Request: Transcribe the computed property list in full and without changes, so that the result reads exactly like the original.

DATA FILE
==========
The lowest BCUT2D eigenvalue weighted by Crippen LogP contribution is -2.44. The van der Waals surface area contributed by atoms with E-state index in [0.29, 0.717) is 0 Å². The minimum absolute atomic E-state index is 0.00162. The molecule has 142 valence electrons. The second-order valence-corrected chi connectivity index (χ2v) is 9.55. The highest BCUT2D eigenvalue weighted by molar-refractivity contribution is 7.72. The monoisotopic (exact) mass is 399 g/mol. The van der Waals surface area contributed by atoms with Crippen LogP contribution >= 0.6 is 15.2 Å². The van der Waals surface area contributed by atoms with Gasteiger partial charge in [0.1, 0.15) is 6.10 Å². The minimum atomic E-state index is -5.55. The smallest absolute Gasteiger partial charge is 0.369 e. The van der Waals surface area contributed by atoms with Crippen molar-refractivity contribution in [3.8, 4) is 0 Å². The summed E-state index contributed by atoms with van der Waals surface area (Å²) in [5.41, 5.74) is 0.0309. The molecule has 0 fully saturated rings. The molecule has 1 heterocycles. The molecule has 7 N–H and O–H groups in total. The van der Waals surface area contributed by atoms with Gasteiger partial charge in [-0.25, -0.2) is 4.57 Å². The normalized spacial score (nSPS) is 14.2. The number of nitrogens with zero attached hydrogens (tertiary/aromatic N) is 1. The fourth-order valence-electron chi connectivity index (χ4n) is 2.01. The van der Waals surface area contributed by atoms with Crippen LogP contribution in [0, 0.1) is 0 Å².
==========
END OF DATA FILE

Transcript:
The lowest BCUT2D eigenvalue weighted by Crippen LogP contribution is -2.44. The van der Waals surface area contributed by atoms with E-state index in [0.29, 0.717) is 0 Å². The minimum absolute atomic E-state index is 0.00162. The molecule has 142 valence electrons. The second-order valence-corrected chi connectivity index (χ2v) is 9.55. The highest BCUT2D eigenvalue weighted by molar-refractivity contribution is 7.72. The monoisotopic (exact) mass is 399 g/mol. The van der Waals surface area contributed by atoms with Crippen LogP contribution >= 0.6 is 15.2 Å². The van der Waals surface area contributed by atoms with Gasteiger partial charge in [0.1, 0.15) is 6.10 Å². The minimum atomic E-state index is -5.55. The smallest absolute Gasteiger partial charge is 0.369 e. The van der Waals surface area contributed by atoms with Crippen molar-refractivity contribution in [3.8, 4) is 0 Å². The summed E-state index contributed by atoms with van der Waals surface area (Å²) in [5.41, 5.74) is 0.0309. The molecule has 0 fully saturated rings. The molecule has 1 heterocycles. The molecule has 7 N–H and O–H groups in total. The van der Waals surface area contributed by atoms with Gasteiger partial charge in [-0.25, -0.2) is 4.57 Å². The normalized spacial score (nSPS) is 14.2. The number of nitrogens with zero attached hydrogens (tertiary/aromatic N) is 1. The fourth-order valence-electron chi connectivity index (χ4n) is 2.01. The van der Waals surface area contributed by atoms with Crippen LogP contribution in [0, 0.1) is 0 Å².